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Visit Wakefield Valley after a Trip to Ravens Camp

By Matt Hombach 

A trip to Westminster this time of year usually means you’re headed to Ravens training camp, but for golfers, there’s another good reason to brave the summer heat and take a drive up Route 140. 

Wakefield Valley Golf Club in Westminster is consistently listed as one of the top courses in Maryland. The wide variety of holes at Wakefield Valley -- the course offers three separate nine-hole tracts (green, white and gold) -- is challenging and visually appealing. A number of elevation changes on the property provide attractive vistas from the numerous elevated tees. In addition, the course offers many uphill shots into one of Wakefield’s well-bunkered, elevated greens. 

The course is set on what was formerly rolling Carroll County farmland. While trees line most of the holes, the course isn’t a true parkland style or wooded course. The trees that dot the course at Wakefield seem to be strategically placed. Stray from the fairway at all and you’ll quickly find the pines, oaks, maples and willows can be the course’s toughest defense.

If there’s one hole that is emblematic of the challenge and beauty that Wakefield can offer, it’s the white course's par-5 No. 2. Off the tee, golfers are faced with out-of-bounds markers lining the right side of the fairway. The left side is largely tree-lined. Spray it right and you’re talking stroke and distance. Miss left and you’re likely going to have to chip out into the fairway to get back in play.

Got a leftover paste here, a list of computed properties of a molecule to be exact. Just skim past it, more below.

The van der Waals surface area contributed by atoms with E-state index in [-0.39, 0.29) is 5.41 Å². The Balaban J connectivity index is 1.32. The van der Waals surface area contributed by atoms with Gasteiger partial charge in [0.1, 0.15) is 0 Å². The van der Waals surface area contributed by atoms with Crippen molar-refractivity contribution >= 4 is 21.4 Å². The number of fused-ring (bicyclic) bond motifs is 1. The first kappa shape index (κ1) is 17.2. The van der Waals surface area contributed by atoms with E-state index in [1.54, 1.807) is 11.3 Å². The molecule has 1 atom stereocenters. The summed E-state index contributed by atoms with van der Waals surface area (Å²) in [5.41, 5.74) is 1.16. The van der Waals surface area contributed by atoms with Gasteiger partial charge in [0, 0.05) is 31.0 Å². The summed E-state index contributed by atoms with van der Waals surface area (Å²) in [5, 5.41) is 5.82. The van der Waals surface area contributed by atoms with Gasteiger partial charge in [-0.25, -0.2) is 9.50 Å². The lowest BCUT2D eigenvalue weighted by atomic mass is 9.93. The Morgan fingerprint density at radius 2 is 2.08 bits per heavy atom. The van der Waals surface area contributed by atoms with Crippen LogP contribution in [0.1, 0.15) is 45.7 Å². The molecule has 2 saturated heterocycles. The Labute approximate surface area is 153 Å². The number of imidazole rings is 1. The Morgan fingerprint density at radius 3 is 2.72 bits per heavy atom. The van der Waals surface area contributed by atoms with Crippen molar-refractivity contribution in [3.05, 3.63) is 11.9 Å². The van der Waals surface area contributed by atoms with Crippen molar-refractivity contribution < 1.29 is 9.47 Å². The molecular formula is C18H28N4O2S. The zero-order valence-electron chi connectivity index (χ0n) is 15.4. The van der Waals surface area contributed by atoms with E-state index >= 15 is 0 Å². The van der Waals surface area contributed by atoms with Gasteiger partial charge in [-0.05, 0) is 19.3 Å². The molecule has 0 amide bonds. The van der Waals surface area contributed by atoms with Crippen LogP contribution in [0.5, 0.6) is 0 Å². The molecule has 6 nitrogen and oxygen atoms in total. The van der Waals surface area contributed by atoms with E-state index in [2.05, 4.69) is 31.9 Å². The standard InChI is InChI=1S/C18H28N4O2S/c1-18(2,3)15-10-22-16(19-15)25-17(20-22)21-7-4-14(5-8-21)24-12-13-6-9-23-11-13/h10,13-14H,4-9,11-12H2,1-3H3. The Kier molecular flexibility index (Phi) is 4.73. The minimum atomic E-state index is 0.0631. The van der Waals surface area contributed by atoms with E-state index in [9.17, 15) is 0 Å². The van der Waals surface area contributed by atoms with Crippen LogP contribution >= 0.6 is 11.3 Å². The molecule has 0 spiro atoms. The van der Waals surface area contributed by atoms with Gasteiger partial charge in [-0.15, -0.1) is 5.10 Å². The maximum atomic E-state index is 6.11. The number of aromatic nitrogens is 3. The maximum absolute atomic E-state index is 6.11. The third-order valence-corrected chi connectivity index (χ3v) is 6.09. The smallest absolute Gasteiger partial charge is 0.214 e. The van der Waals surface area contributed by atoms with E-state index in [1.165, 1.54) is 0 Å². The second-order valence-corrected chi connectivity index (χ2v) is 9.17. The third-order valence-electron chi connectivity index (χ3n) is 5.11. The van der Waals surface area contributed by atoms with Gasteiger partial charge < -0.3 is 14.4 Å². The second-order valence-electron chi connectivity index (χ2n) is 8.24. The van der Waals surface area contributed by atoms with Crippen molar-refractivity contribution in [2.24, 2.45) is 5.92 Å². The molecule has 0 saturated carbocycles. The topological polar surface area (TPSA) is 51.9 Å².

While there is out of bounds to the right of the fairway, if you’re going to miss off the tee, it’s better to miss a bit right. There are open areas of rough with a few trees and a cart path down the right side of the fairway before hitting the OB markers that border residential property adjacent to the course. 

Playing from the white tees, No. 2 is the longest hole on the course at just under 560 yards. While the tee shot requires supreme accuracy, the fairway slopes gently downhill. This helps a well-struck drive run out some extra distance and can lull players into thinking they just might be able to get their second shots close to the green.

The fairway remains narrow but levels out closer to the green, which is guarded by a large pond and an hourglass-shaped bunker between the pond and the front of the green. A larger bean-shaped bunker flanks the right side of the green and a smaller, round bunker is strategically placed to collect shots that fall short and to the right of the target.

The green itself slopes slightly back to front. The green on No. 2, like the others at Wakefield, rolls relatively fast and true. What you see is what you get on these putting surfaces. Golfers will need to be mindful of the grain of the bent grass greens and take that into account when thinking about the speed of putts. 

While No. 2 on the white nine is a challenging long hole, there are also some tricky par-3s at Wakefield. From the middle tees, they range from about 130 to 180 yards in length. Each one offers a unique challenge, but many feature a tough carry over a well-placed pond or creek. The holes aren’t overly difficult or unfair, but they are obviously designed to reward well-played shots and punish players for poor shots. 

Over the years, Wakefield has played host to qualifiers for U.S. Opens, U.S. Amateurs and numerous other USGA and MAPGA events. It is a very popular destination for outings and events.

Because the course does get a relatively high amount of outing play, be sure to make tee times in advance. Many of the large outings take up all 27 holes on the course and walk-ons may be disappointed, especially on a weekday. ***

The cart-included rate at Wakefield is $45 for 18 holes Monday through Friday and $59 on weekend mornings. After 4 p.m., the rate is $31 on weekdays and $35 on weekends. The rate drops to $49 after noon on weekends as well.